A week or two ago, Nacho Novo said that he would get a British passport and play for Scotland if he was asked to. Novo is a Rangers striker who scored about 25 goals for us in a season a couple years back, and frequently plays as a striker or right-winger, but is usually actually a sub or reserve. He's about our 4th or 5th choice striker, so he's not good enough to play for Scotland. But it was an innocent comment that provoked an uproar among Scotland fans who ridiculed the idea of a Spaniard playing for the team.

That seems kinda obvious, that it would make a mockery of International football. But International football is already a joke thanks to the very lax grandparent rules which Scotland already exploits to the detriment of 'real' Scots.

Novo has lived in Scotland for eight years, got married here, had kids here, and there's a good chance he'll continue to live here when his football career finishes. That doesn't make him Scottish, but to me it does make him more Scottish than many current Scotland players, such as Jay McEveley and James Morrison, who play for us because one grandparent was born in this country. This is because of the supposed 'bloodline' rule which trumps Novo in the eyes of many Scotland fans. But what does 'bloodline' actually mean? That Scottishness is in the JMs genes? That's utter nonsense: there's no such thing as nationality in genetics; when Montenegro split from Serbia, the Montenegran geneset didn't suddenly change. Just because a JM grandparent was born on this side of the border does not mean that grandparent is Scottish, never mind that their grandchildren would be in any way Scottish.

OK, so what does it mean to be Scottish? Does it mean haggis and Irn Bru and - well, generally a poor diet - and stinginess and alcoholism and kilts and bagpipes and inventions and glorious sporting failure? Whatever it means, these are clearly all cultural things, not racial things, these are all things which are suffused into a person's character or experience through living in this country. That's what Scots have in common - we live, or have lived for a fair while, in Scotland. That's why it strikes me as bizarre that Scotland fans can be happier that the JMs play for the country - despite only being here while on Scotland duty and never through normal residency - rather than Novo, someone who knows Scottish culture on a much deeper level. Whenever Scottish nationalists make a claim for our sovereignty, it's not because we're a different race from the English, but because we have a long history of having a distinct culture as a nation. So why attempt to bring genetics into it now?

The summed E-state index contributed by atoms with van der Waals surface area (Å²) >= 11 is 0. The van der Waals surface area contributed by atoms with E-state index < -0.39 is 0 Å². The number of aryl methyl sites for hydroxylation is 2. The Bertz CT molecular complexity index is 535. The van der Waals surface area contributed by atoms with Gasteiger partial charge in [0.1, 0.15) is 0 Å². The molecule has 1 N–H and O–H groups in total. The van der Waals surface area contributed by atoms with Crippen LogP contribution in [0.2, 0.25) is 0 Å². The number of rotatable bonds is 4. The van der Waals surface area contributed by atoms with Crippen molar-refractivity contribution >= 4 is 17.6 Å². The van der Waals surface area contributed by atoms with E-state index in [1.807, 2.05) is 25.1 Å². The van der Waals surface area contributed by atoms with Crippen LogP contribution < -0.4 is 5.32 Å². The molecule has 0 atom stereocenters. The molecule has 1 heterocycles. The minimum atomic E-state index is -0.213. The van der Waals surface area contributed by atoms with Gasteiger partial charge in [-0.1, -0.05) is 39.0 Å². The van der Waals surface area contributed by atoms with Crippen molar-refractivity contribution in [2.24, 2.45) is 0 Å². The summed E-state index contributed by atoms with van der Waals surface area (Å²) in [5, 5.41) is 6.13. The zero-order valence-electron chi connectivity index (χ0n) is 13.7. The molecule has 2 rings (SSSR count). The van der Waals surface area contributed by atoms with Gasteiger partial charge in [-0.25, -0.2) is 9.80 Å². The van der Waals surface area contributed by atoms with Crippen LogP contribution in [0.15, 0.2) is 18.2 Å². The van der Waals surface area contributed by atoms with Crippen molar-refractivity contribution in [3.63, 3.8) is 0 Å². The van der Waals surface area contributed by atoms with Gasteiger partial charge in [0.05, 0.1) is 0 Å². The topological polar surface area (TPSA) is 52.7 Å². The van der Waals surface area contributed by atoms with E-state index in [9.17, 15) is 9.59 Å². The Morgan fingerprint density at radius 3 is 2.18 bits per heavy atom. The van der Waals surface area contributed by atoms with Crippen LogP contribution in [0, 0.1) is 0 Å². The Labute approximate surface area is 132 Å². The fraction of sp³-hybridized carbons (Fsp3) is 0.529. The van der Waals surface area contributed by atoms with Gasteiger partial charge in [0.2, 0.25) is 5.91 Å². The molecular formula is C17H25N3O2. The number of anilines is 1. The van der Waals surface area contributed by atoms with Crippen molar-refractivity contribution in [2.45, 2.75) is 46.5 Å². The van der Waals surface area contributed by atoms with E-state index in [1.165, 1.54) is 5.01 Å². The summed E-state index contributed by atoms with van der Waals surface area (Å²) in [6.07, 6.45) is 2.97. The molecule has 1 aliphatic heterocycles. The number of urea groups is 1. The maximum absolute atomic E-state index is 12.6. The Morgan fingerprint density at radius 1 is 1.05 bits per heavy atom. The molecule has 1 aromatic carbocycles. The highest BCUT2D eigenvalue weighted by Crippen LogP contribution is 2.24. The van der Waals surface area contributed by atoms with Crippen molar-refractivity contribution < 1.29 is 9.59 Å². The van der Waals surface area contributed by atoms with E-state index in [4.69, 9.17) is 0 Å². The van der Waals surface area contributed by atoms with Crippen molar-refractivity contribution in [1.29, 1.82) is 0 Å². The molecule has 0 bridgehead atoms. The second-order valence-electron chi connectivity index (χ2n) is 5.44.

It's a multicultural world now, so this supposed 'location of birth=genetic nationality' equation is going to become even more nonsensical as mass migration increases. Here's a scenario - a migrant family from Pakistan, and another from Poland, move to Glasgow and raise their children here. The kids grow up with Glaswegian accents and have only been 'home' on short, occassional holidays. What nationality are these kids, if they turn out to be good footballers? According to the silly 'bloodline' scenario, they are clearly Pakistani and Polish, but as nationality is actually a cultural phenomena rather than a racial one, they're more accurately Scottish. Would Scotland fans tell these kids they couldn't play for the national team? Of course not. The difference is that Novo moved here as as adult, and that apparently disqualifies him. The JMs never moved here, but they qualify because of the location of an event that occurred half-a-century before they were born.

A final thing here: England are supposedly Scotland's big rivals. It's practically part of the Tartan Army constitution to hate England: not 'the English', because that would be bigoted, but 'England', the football team and the oppressive institution. Yet, we'll gladly take England cast-offs to play in our team through the grandparent 'bloodline' rule rather than a Spaniard who actually lives here. Why? Because we know that the English are actually very similar, culturally and genetically, to us, more similar than the Spanish anyway. But you wouldn't get any Scotland fan saying that, oh no! Surely if the English are our big foes, we should reject their cast-offs as just that - England cast-offs who're taking advantage of a lucky freak of their family history to further their own careers with no actual care for Scotland or its fans?

I don't want Novo to play for Scotland either, but only because he isn't good enough.